A young woman parses through the five years since her best friend's suicide in this self-deprecating examination of grief and loss.
Translated by Jennifer Croft
Traveling home to rural Patagonia, a young woman grapples with herself as she makes the journey to scatter the ashes of her friend Andrea. Twenty-one-year-old Emilia might still be living, but she’s jaded by her studies and discontent with her boyfriend, and apathetic toward the idea of moving on. Despite the admiration she receives for having relocated to Buenos Aires, in reality, cosmopolitanism and a career seem like empty scams. Instead, she finds her life pathetic.
Once home, Emilia stays with Andrea’s parents, wearing the dead girl’s clothes, sleeping in her bed, and befriending her cat. Her life put on hold, she loses herself to days wondering how if what had happened—leaving an ex, leaving Patagonia, Andrea leaving her—hadn’t happened.
Both a reverse coming-of-age story and a tangled homecoming tale, this book is a frank confession to a deceased confidante. A keen portrait of a young generation stagnating in an increasingly globalized Argentina, August considers the banality of life against the sudden changes that accompany death.
"A profoundly human story." —Los Angeles Review of Books
"Casual but endearing, charming, thoughtful and, most of all, real." —3:AM Magazine
“Paula’s English-language debut is almost impossible to put down: moody, atmospheric, at times cinematic, her novel is indicative of a fresh and fiery talent with, hopefully, more to come.” —Kirkus Reviews
"Fluently translated from the Spanish, this absorbing novel with a Holdenesque narrator delivers a raw and arresting new voice in literature." —Booklist (starred review)
"August is a nostalgic, complicated, and poignant confessional." —Book Riot
“The book’s complexity is more naturalistic than theoretical, and its narrative detours and dead-ends all enhance the immediacy of Emilia’s voice…August holds onto the essentiality of the dialogue, and leaves us waiting for a response.” —Full Stop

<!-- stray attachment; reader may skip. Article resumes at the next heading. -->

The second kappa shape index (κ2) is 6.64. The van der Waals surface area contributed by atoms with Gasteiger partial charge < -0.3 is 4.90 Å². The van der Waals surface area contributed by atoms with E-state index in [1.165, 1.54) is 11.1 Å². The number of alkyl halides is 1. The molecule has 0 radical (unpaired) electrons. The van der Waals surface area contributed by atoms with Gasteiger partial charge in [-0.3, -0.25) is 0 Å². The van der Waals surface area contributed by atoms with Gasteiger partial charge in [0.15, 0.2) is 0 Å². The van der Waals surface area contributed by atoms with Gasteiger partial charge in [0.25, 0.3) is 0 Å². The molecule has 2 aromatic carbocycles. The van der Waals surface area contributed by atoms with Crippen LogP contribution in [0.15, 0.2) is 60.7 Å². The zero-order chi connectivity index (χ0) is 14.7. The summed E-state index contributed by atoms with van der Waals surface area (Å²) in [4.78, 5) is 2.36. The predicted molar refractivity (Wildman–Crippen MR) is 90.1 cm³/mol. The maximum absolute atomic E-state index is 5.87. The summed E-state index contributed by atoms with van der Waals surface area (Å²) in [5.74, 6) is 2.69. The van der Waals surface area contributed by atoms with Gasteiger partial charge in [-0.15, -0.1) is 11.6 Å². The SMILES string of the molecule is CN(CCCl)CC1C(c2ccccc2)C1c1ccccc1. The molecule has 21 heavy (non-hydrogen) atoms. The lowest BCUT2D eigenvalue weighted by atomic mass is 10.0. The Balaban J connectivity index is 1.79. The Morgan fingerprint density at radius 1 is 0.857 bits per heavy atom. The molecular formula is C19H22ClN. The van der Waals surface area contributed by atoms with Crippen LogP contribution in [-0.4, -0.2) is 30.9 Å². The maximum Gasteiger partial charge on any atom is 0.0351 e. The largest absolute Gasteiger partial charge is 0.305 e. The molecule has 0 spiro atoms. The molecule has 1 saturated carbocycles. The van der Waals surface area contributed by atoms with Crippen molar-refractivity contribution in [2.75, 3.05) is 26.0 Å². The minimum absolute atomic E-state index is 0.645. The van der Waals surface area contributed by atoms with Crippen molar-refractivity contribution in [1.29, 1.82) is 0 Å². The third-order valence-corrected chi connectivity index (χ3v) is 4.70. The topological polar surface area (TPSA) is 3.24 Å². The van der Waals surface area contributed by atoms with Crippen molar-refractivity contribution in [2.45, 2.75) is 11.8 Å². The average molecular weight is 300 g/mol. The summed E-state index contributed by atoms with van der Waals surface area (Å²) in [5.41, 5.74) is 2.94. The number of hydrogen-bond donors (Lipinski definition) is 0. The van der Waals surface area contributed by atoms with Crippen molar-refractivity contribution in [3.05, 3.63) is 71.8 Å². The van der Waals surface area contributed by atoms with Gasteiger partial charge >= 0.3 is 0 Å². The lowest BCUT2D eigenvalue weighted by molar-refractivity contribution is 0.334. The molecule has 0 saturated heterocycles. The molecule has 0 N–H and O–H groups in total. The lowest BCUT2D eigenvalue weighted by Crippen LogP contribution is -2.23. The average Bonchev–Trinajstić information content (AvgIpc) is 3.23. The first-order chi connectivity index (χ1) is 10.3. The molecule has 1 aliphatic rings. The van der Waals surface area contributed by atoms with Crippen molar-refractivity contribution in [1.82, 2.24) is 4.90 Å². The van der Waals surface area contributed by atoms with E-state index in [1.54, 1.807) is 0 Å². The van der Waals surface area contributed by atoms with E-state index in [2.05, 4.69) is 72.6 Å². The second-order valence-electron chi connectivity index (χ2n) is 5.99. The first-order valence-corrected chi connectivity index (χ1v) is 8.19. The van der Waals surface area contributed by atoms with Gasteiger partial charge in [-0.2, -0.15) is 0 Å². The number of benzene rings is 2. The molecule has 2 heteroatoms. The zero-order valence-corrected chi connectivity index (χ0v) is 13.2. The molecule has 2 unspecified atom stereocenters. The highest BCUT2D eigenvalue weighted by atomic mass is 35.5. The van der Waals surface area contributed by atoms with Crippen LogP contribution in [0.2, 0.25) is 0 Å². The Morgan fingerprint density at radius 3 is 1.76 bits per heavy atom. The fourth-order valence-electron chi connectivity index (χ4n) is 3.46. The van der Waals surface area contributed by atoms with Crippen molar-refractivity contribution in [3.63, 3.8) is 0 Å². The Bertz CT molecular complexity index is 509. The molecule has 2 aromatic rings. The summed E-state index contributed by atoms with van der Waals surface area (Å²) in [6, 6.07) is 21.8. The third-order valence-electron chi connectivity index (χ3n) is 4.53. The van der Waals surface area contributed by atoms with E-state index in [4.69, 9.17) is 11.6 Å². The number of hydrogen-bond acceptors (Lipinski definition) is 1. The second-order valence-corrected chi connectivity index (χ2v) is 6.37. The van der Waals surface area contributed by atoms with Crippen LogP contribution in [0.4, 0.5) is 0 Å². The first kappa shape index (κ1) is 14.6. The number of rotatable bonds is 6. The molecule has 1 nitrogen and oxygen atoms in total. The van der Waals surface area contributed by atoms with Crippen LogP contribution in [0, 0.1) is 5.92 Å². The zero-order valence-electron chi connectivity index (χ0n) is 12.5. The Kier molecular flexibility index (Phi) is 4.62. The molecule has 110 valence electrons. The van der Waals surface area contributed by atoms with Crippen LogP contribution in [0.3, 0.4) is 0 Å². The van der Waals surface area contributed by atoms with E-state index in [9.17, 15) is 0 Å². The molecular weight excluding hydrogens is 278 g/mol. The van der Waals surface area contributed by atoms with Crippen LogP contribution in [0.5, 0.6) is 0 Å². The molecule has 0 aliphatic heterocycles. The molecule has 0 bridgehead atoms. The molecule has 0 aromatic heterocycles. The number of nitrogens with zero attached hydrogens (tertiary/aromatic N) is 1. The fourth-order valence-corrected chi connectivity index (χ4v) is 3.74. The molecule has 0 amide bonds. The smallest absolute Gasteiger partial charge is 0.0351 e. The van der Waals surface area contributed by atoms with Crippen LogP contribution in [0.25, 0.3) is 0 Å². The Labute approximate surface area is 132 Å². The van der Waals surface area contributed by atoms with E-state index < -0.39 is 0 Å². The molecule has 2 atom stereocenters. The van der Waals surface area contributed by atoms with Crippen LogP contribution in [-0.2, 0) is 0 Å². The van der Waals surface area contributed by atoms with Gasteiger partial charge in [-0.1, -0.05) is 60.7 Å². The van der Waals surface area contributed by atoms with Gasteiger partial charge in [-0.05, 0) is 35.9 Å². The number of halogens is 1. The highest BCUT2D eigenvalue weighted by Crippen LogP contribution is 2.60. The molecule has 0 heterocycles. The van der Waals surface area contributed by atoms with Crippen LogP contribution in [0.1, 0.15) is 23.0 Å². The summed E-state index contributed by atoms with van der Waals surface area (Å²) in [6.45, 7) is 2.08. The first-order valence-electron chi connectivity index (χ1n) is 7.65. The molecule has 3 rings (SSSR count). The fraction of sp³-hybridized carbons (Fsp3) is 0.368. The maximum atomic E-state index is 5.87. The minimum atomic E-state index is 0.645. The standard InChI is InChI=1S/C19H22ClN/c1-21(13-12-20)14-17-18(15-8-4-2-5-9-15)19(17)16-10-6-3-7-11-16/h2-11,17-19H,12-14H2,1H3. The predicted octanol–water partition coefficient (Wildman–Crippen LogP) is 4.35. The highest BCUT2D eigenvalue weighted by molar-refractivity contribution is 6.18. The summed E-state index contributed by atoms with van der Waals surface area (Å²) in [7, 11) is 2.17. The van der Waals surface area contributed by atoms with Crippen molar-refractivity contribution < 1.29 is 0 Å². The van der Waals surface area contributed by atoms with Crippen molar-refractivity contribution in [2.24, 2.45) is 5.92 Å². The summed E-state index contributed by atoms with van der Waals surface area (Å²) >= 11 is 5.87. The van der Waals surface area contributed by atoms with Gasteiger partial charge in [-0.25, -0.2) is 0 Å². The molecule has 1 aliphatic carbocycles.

“August easily stands out amongst the post-Borges trajectory of Argentine fiction.” —M-Dash
“Reading this book was a profoundly real experience, that managed to combine the raw emotions with a sense of nostalgia.” —Translated Lit
“Romina Paula is an extraordinary and distinct new literary voice. I texted photos of almost every page of this novel to my friends. August is enviable in its unpretentiousness, feminism, and intelligence. It is a rare gift to be able to write what I thought of as a voice-driven emotional thriller. I wanted to live inside of August, and am now Paula’s biggest fan.” —Chloe Caldwell, author of I'll Tell You in Person
“In Romina Paula’s August, the narrator returns to her native village, but the person she yearns to see is no longer there. She proceeds to address us as ‘you,’ the missing person, in an urgent, generous, often funny voice rife with confidences, reminiscent of an adolescent sharing important, whispered truths for the first time to the only person she can trust. Ingeniously constructed around this absent interlocutor, ‘you,’ that the reader stands in for, this second novel breathes with feverish life.” —Maxine Swann, author of Flower Children
“Croft’s translation of this hyperlocal and/yet global tale of the lonely pressures of womanhood and loyalty bristles against sentimentality at the same time that it insists how much we must turn to language to realize emotion. August’s confessions are rinsed in the waters of the intellect and thus give a large purchase on the readers’ imaginations: a book of deft fury and defter beauty.” —Joan Naviyuk Kane, author of Milk Black Carbon
“Dazed with grief, a young woman pours out her heart to a beloved friend who committed suicide, in a stream of consciousness that scatters the page with the ashes of home, popular songs, horrific news items, movie plots, pets, vermin, and exes old and new. In this pitch-perfect performance of actress Romina Paula's novel of a chilly autumn homecoming in Patagonia, Jennifer Croft conjures a millennial voice that is raw and utterly real.” —Esther Allen, coeditor of In Translation
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